Virgin has a *lot* of rail experience in the UK. They've operated the InterCity West Coast franchise for over 20 years. This is the former London, Midland & Scottish Railway mainline from London Euston to Birmingham, Manchester, and Scotland via Crewe and Carlisle. Big-time railroading, British-style. Over 35 million passengers/year.
That all may be true but I tend to think Virgin is going to find that negotiating with CSXT, NS, UP and BNSF for slots is going to be a whole lot tougher than dealing with Network Rail. Amtrak and most of the commuter authorities are "grandfathered" in. I really don't see the freights welcoming Virgin with open arms. More likely they'll say NFW.
  by SouthernRailway
 
Gilbert B Norman wrote:Well, an SEC Form S-1 - Prospectus - always contains "gems" within such, including the risks!!

A Prospectus definitely expects the filer to "bare the soul".

Worth a read.
The S-1 also contains complete garbage in this case. It lists "Washington, D.C.-New York-Boston", 225 miles, in the potential expansion pipeline.

At least be careful enough to get the mileage between those three cities right! And is Brightline REALLY going to expand there? Really?
  by Jadebenn
 
SouthernRailway wrote:The S-1 also contains complete garbage in this case. It lists "Washington, D.C.-New York-Boston", 225 miles, in the potential expansion pipeline.

At least be careful enough to get the mileage between those three cities right! And is Brightline REALLY going to expand there? Really?
Sounds to me like Brightline/Virgin might be eyeing an NEC takeover in the (far) future if the political winds blow in their favor. I don't think I like that.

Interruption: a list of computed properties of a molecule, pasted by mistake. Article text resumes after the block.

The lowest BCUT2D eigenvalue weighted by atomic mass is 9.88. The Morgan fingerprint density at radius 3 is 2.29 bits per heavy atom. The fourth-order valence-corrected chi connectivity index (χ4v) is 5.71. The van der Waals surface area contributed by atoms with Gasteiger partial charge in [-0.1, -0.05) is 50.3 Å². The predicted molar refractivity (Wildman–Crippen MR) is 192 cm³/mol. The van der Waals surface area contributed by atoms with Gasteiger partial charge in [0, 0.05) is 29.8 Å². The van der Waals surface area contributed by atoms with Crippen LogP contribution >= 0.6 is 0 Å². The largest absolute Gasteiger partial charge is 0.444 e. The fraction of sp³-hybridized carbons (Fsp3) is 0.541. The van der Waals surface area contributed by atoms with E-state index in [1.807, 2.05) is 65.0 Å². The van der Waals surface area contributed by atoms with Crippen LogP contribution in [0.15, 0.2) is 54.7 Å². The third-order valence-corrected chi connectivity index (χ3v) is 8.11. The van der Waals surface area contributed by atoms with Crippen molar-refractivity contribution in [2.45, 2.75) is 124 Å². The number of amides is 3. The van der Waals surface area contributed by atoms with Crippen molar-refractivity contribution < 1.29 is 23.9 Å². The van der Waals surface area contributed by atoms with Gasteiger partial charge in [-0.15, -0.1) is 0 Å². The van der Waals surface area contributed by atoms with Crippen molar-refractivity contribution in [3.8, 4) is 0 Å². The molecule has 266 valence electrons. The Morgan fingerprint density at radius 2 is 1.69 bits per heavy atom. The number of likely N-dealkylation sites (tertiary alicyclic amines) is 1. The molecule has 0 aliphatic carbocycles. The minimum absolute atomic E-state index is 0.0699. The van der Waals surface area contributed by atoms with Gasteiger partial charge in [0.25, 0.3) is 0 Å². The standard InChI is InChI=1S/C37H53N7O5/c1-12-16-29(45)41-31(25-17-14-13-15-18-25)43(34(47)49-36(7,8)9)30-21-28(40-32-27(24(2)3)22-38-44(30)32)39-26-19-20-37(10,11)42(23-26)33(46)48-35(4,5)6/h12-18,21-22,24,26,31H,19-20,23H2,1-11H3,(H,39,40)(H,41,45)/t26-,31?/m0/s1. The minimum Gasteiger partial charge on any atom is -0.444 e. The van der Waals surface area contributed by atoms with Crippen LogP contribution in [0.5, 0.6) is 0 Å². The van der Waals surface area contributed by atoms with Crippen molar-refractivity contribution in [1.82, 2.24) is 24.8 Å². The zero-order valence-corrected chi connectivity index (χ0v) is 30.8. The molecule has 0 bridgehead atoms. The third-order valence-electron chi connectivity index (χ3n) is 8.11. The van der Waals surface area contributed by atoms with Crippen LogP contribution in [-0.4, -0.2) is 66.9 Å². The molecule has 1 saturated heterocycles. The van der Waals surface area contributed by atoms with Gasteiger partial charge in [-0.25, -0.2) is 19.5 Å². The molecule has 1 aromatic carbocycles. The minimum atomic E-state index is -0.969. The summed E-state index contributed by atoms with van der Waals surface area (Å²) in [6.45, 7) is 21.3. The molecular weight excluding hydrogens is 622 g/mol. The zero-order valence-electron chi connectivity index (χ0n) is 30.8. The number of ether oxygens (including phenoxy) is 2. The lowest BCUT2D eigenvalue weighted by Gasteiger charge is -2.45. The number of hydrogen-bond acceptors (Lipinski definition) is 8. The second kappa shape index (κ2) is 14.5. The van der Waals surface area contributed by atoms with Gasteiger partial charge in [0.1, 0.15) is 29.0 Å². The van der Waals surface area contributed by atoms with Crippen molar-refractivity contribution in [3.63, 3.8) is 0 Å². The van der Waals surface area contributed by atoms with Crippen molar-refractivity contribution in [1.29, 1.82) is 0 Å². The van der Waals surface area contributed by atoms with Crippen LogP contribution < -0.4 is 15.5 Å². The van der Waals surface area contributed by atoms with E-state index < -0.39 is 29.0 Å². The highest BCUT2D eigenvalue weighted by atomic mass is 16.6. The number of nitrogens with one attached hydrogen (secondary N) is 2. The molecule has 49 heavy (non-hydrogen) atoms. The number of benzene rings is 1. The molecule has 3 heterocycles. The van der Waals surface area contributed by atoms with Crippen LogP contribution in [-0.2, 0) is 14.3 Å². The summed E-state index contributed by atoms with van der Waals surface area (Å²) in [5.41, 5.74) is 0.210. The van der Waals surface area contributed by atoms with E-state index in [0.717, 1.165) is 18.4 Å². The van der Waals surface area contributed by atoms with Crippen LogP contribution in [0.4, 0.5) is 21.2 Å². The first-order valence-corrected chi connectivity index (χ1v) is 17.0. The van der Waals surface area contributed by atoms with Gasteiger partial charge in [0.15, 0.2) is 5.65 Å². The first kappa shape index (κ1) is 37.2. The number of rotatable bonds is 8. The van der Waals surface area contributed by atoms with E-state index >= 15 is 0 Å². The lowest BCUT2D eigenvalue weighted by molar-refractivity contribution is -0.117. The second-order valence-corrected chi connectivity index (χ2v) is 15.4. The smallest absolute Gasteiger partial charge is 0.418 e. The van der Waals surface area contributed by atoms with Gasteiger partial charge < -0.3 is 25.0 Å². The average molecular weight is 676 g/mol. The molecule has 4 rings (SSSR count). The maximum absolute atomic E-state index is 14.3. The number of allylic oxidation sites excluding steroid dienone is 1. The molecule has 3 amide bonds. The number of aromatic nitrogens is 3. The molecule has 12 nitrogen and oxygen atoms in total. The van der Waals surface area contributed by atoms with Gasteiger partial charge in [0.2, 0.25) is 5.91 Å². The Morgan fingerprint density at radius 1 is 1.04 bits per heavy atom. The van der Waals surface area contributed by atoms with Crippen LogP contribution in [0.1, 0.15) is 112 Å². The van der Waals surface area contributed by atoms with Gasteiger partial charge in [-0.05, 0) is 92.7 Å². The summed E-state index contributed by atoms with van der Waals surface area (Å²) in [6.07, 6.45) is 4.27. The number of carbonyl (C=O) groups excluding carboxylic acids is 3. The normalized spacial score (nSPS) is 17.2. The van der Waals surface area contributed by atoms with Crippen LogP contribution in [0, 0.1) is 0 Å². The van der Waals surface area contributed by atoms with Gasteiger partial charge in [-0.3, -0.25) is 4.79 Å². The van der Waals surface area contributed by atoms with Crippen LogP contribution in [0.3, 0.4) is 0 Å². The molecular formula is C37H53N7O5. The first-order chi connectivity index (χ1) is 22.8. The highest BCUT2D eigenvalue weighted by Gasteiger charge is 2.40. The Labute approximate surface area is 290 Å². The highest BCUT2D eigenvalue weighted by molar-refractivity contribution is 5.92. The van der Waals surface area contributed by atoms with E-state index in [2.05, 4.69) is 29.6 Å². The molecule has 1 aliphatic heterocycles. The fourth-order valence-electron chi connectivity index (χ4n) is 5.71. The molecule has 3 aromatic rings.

While I'm always in favor of more passenger rail, regardless of the operator, I don't want to see Virgin's gains come at Amtrak's expense.
  by mdvle
 
Ridgefielder wrote: Virgin has a *lot* of rail experience in the UK. They've operated the InterCity West Coast franchise for over 20 years. This is the former London, Midland & Scottish Railway mainline from London Euston to Birmingham, Manchester, and Scotland via Crewe and Carlisle. Big-time railroading, British-style. Over 35 million passengers/year.
Virgin Trains (the west coast franchise) is a partnership between Virgin Group and Stagecoach, and while Virgin will have learned some stuff from their 20 years I don't know how much use that will be - the UK and US markets are very different. In a lot of cases in the UK driving is not an option, either for congestion or cost reasons, making the rail passengers a captive market.

Virgin was also a 10% participant in Virgin Trains East Coast, the franchise that was terminated early by the UK government due to financial issues.
  by gokeefe
 
The operational, marketing and data analysis methods would all carry over, subject to minor tweaks. I say that in a general sense and not a specific sense with respect to regulatory and/or labor requirements.

Its pretty significant on many levels that an operator with their level of experience would look favorably on this undertaking. Turn that thought over in your minds for a few minutes ...
  by Jeff Smith
 
At some point there are going to be economies of scale as well. Imagine if they could take over CAHSR. There’s talk of HSR along the Cascades route as well. Charlotte - Atlanta, you name the corridor they’ll be in the mix.
  by gokeefe
 
I think it's great. I just can't understand the mechanism by which they are going to secure operating rights. Unless of course the thinking is that such a national level economy of scale has suddenly made privately operated passenger rail service viable and then can afford to pay good money for priority dispatching while still carrying acceptable levels of insurance.
  by gokeefe
 
The takeaway here is that due to airline consolidation and facility operation and construction costs we have likely seen the full "build out" of the domestic air network. Now the airlines are up against capacity constraints that were previously unheard of. That bodes well for rail because of its ability to move high volumes over short and medium distances more efficiently than air (or highway). Air travel has become what rail once was, expensive, inconvenient and (for some itineraries) slow.